Music industry way
off track with song and dance about falling sales
The Australian record industry has just
had its best year ever. But it doesn't want you to know about it. This
month ARIA announced its sales figures for last year. In its press
release, it talked about Delta, it talked about falling CD singles sales,
it talked about the rise in DVD sales, but at no stage did it tell us it
was the industry's best year ever. Why bury the good news?
Record industry types aren't usually shy
about success. But this time their success is a little embarrassing. For
the past few years the industry has argued that file-sharing and CD
burning is having a negative impact on sales. But, unfortunately, their
own sales figures don't back up their arguments.
ARIA's press release was slugged with a
bizarre headline: "Music DVD continues its rise whilst CD singles
slide further". A mixed year, you might think. Not so. It took a
canny finance reporter, SBS's Peter Martin, to decode the spin. He had
access to ARIA sales figures going back to the early 1980s. He worked out
what ARIA knew but decided not to share: when sales cracked 50 million
albums for the year it was the first time this had happened. And combined
sales of all formats for last year climbed to more than 65 million for the
But that's just one year, I hear the
record companies say. OK, let's go back to 1998. The year before an
18-year-old college dropout named Shawn Fanning wrote a file-sharing
program called Napster, the software that kick-started the downloading
boom. In that year Australian record companies sold 39.6 million CD
albums. Five years later the figure had gone up to 50.5 million. That
makes it hard to argue that downloading and CD copying has been killing
But what about the sales of singles, I
hear the record companies cry. Singles sales did fall last year by a
significant amount. While album sales increased by 7.85 per cent, singles
sales went down by 16.5 per cent. But what would you rather? We know which
format makes the most money. ARIA wants to stress the drop in singles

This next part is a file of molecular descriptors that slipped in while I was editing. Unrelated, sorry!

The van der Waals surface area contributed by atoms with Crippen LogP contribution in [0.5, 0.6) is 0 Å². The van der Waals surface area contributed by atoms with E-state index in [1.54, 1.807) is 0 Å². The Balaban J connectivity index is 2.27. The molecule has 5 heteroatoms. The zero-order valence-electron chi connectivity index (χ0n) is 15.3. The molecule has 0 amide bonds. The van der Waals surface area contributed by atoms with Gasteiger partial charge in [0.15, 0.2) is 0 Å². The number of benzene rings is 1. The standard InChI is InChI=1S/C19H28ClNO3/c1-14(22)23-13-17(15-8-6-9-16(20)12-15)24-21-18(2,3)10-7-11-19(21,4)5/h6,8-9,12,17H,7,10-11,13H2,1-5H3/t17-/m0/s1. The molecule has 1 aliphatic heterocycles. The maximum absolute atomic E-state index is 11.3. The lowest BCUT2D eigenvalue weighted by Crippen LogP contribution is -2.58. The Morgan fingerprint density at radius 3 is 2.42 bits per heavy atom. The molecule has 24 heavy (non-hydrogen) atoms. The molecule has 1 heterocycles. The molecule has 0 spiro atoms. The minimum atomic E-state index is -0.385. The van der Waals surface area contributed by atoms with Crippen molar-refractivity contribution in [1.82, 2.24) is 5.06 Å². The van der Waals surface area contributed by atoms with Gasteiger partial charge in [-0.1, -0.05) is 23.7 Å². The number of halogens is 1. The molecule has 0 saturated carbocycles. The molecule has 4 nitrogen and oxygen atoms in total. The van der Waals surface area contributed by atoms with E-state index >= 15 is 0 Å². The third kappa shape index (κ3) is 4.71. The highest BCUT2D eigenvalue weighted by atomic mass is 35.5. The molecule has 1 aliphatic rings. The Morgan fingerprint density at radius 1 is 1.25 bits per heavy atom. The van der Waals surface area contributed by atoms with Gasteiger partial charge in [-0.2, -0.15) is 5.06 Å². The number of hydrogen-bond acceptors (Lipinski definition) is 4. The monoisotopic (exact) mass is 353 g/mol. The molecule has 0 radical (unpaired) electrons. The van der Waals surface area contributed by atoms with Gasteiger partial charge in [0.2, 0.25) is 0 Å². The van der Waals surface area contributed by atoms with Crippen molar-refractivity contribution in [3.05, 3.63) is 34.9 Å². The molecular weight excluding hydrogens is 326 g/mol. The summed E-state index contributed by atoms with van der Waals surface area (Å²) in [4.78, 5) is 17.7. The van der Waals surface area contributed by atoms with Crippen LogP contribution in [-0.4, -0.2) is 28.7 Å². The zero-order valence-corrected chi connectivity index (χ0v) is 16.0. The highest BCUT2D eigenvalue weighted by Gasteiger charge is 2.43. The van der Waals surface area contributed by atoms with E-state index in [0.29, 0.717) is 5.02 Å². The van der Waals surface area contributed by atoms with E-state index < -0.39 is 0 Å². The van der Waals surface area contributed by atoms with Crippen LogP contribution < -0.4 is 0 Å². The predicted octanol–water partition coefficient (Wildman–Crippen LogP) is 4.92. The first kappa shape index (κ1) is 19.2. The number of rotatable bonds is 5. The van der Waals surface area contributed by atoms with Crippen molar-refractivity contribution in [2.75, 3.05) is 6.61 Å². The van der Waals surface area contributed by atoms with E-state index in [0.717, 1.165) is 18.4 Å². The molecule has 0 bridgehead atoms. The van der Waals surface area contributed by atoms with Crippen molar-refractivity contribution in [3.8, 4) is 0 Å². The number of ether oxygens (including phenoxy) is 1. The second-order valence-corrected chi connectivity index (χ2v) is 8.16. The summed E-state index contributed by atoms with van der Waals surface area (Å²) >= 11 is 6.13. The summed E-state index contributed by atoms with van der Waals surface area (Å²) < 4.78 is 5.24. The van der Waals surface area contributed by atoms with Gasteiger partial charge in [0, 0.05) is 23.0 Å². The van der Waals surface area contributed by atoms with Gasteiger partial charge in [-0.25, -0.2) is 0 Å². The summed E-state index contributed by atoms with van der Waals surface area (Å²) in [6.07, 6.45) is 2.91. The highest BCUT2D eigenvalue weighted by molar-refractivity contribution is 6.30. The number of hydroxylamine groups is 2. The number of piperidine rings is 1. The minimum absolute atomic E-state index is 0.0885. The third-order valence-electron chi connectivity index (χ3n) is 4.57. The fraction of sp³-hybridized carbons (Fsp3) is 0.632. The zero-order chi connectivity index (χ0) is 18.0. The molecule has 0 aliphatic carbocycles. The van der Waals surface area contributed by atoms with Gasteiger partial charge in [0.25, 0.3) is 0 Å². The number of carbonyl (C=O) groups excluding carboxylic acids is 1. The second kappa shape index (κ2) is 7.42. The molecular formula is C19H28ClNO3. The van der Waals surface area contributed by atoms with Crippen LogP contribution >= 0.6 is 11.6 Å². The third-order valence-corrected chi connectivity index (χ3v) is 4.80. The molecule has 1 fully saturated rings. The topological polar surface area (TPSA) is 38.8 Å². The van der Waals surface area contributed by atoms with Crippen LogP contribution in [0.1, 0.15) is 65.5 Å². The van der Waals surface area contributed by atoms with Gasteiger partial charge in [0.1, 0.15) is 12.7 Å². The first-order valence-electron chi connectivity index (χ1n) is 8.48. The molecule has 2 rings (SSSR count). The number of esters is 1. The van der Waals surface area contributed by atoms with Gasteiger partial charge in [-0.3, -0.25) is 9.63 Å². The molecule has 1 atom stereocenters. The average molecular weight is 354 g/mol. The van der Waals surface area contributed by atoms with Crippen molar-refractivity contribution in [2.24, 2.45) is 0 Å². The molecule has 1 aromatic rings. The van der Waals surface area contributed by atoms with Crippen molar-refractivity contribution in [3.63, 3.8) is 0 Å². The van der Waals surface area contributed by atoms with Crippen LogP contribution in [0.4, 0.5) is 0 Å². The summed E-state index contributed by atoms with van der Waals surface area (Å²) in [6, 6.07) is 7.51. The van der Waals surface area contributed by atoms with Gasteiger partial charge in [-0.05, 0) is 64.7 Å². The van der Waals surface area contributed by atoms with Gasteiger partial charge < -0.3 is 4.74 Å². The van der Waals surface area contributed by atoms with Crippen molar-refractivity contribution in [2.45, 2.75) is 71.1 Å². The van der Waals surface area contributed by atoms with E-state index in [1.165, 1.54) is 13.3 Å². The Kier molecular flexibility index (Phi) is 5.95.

sales because it suits its argument.
But it's not telling the whole truth. It
neglects to mention the record companies are not releasing as many singles
as they used to. Sales of singles do not make much money. Singles are
these days pretty much released for promotional purposes - to get radio
play and drum up interest in an album. In the US, singles have virtually
disappeared from sale.
But what about our research, I hear the
record companies scream. ARIA paid a research company to survey music
consumers. The survey results suggest there's been a 12 per cent decrease
in CD purchases by people who are into file-sharing. The greatest
percentage is with the under-17s - people who don't have much money. But
the research suggests those with the money, the 45 and overs, are buying
more CDs after file-sharing. Now that's a statistic we never hear quoted.
According to Stephen Peach, CEO of ARIA,
"The free ride simply can't continue indefinitely at the expense of
the owners and creators of music."
If we ignore the rhetoric of record
companies caring about artists for a moment, let's think about this. Maybe
it's the record industry that's getting a free ride from file-sharing - a
massive marketing system that allows music lovers to get exposed to all
kinds of music without the record industry having to pay a cent.
I'll tell you what the record companies
are paying for now, and it's not scholarships for the struggling artists
they say they're trying to protect. It's lawsuits. ARIA is taking on Kazaa
and suing university students. American record companies have sued nearly
2000 file-sharers in the past six months. Even the FBI has become
involved. It says music piracy has become its third priority behind
terrorism and counter-intelligence. A number of US Congress members who
rely on the entertainment industry for campaign funds lobbied the FBI to
spend more money hunting file-sharers and CD burners. So now CDs in the US
carry FBI stickers warning of fines of $250,000 or five years in prison.
There's been no similar push by
Australia's Federal Police. But keep your eyes on the figures - next year
could be another record year for album sales and for prosecutions.
Steve Cannane is a Triple J
This story was found at: http://www.smh.com.au/articles/2004/03/28/1080412234274.html
This article brings up a huge argument regarding whether or not the Music Industries around the world are being entirely truthful with the public. This article states that not only have CD sales not dropped, they have actually risen in the last five years. In 1998 the year before Napster was released CD sales brought in 39.6 million. Five years later, after the launch, shutdown, and re launch or Napster and many other MP3 file sharing programs CD sales are at all time highs at 50.5 million. The only sales that have dropped are in singles, which sales have dropped 16.5% which is rather small seeing how CD sales bring in more money then singles. So should the public really believe what the RIAA is complaining about how file sharing is sending the industry out of business? Who's breaking the law now?...